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Home ▸ Catalog ▸ |Roman Coins| ▸ |The Severan Period||View Options:  |  |  | 

Roman Coins of Severan Period

Julia Domna, Augusta 194 - 8 April 217 A.D.

|Julia| |Domna|, |Julia| |Domna,| |Augusta| |194| |-| |8| |April| |217| |A.D.|, |denarius|
Pudicitia, modesty and chastity, was for Romans the highest regarded female virtue. For an unmarried girl, pudicitia meant virginity. For a wife, it meant faithfulness and devotion to her husband. Romans loved the story of Arria, an ultimate example of Roman pudicitia. When the emperor Claudius ordered her husband Paetus to end his own life, he hesitated. Arria took his dagger and stabbed herself to set an example, saying, "Paetus, it doesn't hurt."
RS94713. Silver denarius, RIC IV S576, RSC III 168, BMCRE V S74, Hunter III 29, SRCV II -, Choice gVF, lovely portrait, well centered, light flow lines, some porosity, edge cracks, weight 1.808 g, maximum diameter 18.9 mm, die axis 0o, Rome mint, 193 - 196 A.D.; obverse IVLIA AVGVSTA, draped bust right; reverse PVDICITA, Pudicitia enthroned left, veiled, right hand on breast, left elbow resting on back of throne; from the Ray Nouri Collection; $120.00 SALE |PRICE| $108.00


Julia Domna, Augusta 194 - 8 April 217 A.D.

|Julia| |Domna|, |Julia| |Domna,| |Augusta| |194| |-| |8| |April| |217| |A.D.|, |denarius|
Pudicitia, modesty and chastity, was for Romans the highest regarded female virtue. For an unmarried girl, pudicitia meant virginity. For a wife, it meant faithfulness and devotion to her husband. Romans loved the story of Arria, an ultimate example of Roman pudicitia. When the emperor Claudius ordered her husband Paetus to end his own life, he hesitated. Arria took his dagger and stabbed herself to set an example, saying, "Paetus, it doesn't hurt."
RS94714. Silver denarius, RIC IV S576, RSC III 168, BMCRE V S74., Hunter III 29, SRCV II -, VF, well centered, flow lines, a little rough and porous, edge a little ragged, weight 3.180 g, maximum diameter 18.8 mm, die axis 45o, Rome mint, 193 - 196 A.D.; obverse IVLIA AVGVSTA, draped bust right; reverse PVDICITA, Pudicitia enthroned left, veiled, right hand on breast, left elbow resting on back of throne; from the Ray Nouri Collection; $60.00 SALE |PRICE| $54.00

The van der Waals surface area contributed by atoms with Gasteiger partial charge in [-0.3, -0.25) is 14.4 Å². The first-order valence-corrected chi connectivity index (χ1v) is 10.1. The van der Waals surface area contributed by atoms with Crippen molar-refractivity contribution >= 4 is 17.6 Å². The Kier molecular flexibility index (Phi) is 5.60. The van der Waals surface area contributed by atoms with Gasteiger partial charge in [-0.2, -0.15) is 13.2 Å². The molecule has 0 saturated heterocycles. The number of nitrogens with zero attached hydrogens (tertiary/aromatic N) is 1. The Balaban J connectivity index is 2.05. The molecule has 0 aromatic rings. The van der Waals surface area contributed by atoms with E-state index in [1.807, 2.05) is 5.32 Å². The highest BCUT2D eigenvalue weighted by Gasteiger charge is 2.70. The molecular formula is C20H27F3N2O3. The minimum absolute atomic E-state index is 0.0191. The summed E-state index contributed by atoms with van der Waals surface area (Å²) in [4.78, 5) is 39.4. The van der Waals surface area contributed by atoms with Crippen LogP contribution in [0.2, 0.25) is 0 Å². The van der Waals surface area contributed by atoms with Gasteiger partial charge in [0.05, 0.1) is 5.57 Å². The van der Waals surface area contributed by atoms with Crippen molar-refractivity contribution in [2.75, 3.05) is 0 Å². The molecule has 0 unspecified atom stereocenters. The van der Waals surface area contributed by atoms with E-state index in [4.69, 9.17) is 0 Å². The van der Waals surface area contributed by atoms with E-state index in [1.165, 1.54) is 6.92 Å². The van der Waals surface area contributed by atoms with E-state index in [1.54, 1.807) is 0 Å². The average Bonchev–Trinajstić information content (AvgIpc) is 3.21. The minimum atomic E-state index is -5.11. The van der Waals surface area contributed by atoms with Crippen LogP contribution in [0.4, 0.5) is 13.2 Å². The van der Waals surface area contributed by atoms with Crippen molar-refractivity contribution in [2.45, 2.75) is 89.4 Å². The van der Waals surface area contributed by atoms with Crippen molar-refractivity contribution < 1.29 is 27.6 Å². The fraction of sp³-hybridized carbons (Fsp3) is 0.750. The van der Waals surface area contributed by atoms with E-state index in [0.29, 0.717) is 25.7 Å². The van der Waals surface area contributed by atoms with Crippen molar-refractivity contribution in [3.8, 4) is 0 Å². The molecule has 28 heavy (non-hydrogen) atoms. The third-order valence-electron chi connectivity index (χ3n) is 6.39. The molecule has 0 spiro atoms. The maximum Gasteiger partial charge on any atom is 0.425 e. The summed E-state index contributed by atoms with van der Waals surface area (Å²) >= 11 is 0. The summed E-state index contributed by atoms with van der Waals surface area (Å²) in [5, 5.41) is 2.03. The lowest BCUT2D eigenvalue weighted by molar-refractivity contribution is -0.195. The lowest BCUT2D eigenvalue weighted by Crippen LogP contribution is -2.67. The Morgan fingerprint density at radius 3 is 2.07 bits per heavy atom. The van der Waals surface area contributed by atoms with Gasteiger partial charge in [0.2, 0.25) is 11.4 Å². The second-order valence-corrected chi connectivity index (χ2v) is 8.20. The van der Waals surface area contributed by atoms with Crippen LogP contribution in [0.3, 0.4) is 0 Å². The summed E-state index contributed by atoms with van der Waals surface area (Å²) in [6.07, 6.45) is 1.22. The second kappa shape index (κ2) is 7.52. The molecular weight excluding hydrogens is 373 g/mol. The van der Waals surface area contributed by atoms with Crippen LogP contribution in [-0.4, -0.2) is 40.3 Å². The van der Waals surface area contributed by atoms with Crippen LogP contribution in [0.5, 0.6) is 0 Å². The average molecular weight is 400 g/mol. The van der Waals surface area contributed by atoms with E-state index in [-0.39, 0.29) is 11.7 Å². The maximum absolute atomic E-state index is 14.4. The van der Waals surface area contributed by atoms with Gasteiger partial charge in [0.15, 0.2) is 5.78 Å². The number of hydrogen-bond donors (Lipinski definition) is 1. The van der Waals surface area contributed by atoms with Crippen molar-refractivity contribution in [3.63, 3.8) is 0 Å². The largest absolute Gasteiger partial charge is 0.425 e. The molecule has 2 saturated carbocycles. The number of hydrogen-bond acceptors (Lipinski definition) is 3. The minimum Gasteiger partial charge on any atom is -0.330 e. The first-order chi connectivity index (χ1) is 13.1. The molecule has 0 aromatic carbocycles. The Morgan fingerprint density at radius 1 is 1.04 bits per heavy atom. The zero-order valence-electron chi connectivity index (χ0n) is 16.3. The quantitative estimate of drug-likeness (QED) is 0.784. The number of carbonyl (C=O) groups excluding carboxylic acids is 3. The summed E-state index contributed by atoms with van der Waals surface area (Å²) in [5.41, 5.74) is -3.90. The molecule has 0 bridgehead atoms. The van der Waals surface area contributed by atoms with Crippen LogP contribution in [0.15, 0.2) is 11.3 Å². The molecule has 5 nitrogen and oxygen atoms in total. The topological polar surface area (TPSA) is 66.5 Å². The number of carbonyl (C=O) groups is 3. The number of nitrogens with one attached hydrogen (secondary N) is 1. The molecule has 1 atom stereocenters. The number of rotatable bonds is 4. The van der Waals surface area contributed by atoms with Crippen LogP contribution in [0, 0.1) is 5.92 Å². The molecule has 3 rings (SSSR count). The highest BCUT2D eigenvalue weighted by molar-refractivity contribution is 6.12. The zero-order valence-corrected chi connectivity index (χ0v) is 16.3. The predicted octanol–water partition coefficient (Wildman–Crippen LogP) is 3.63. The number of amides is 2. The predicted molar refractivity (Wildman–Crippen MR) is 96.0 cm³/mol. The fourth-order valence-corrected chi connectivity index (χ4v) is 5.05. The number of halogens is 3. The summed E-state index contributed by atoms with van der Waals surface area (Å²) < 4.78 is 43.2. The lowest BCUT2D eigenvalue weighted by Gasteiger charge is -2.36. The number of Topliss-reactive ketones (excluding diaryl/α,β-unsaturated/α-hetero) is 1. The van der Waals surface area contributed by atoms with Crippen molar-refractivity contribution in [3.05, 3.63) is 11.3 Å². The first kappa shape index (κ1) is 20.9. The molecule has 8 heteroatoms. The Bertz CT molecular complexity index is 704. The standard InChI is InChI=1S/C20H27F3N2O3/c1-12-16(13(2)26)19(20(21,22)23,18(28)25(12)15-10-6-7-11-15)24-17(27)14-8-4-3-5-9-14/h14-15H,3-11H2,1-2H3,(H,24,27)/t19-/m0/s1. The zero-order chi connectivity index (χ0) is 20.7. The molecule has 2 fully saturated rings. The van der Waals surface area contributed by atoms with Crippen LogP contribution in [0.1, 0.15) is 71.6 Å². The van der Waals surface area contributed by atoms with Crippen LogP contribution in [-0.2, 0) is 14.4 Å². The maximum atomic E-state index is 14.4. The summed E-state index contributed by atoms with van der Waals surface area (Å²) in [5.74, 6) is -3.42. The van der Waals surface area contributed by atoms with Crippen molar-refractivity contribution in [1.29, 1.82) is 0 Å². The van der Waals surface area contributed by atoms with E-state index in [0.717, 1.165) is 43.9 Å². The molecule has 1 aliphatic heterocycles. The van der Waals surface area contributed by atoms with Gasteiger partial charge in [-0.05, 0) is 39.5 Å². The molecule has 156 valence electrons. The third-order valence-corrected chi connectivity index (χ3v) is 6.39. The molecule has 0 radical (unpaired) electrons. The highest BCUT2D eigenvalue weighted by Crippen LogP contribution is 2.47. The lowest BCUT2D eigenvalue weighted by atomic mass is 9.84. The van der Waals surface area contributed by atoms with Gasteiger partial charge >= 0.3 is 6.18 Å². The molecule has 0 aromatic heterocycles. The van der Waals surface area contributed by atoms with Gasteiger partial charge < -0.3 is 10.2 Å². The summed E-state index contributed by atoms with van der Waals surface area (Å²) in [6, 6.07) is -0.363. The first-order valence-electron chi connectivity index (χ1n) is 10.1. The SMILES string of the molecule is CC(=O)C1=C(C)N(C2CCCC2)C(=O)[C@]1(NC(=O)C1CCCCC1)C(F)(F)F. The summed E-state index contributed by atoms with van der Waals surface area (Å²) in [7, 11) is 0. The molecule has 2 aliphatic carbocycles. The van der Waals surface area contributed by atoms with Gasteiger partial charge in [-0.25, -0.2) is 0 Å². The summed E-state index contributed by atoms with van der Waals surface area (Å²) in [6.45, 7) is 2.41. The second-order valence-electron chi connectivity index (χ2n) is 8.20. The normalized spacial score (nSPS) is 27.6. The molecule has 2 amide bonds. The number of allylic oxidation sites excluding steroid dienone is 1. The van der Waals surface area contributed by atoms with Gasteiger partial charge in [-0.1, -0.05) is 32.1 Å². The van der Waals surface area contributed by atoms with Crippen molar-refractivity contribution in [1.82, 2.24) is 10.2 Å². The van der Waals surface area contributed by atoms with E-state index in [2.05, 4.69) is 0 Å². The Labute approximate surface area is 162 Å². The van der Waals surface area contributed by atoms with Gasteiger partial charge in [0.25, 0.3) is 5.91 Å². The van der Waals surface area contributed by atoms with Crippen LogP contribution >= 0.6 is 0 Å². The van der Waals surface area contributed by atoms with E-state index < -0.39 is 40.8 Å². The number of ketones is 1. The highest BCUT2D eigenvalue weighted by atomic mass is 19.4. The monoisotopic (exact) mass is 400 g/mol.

Julia Domna, Augusta 194 - 8 April 217 A.D.

|Julia| |Domna|, |Julia| |Domna,| |Augusta| |194| |-| |8| |April| |217| |A.D.|, |denarius|
Laodicea ad Mare is today Latakia, Syria. It was a Phoenician town, refounded by Seleucus I Nicator 301-281 B.C. and renamed after his mother, Laodicea. Coins of Julia Domna from the Laodicea mint can be identified by the loop coming up from her drapery at the neck.
RS94711. Silver denarius, RIC IV S637, RSC III 21, BMCRE V S593, SRCV II 6577, Hunter III 63, VF, lovely portrait, well centered, much of obverse legend unstruck probably due to a filled die, reverse die worn, weight 2.209 g, maximum diameter 18.6 mm, die axis 180o, Laodicea ad Mare (Latakia, Syria) mint, 196 - 202 A.D.; obverse IVLIA AVGVSTA, draped bust right; reverse CONCORDIA (harmony), Concordia seated left, patera in extended right hand, cornucopia in left hand; from the Ray Nouri Collection; $60.00 SALE |PRICE| $54.00


Septimius Severus, 9 April 193 - 4 February 211 A.D.

|Septimius| |Severus|, |Septimius| |Severus,| |9| |April| |193| |-| |4| |February| |211| |A.D.|, |sestertius|
This type was issued to commemorate victory in Britain. Between 208 and 210 A.D., Septimius Severus and his son Caracalla campaigned into Scotland (then Caledonia) and also restored Hadrian's Wall. The victories in the north pacified the island for the remainder of the century, but the aged Septimius died at Eburacum (York) in 211 A.D.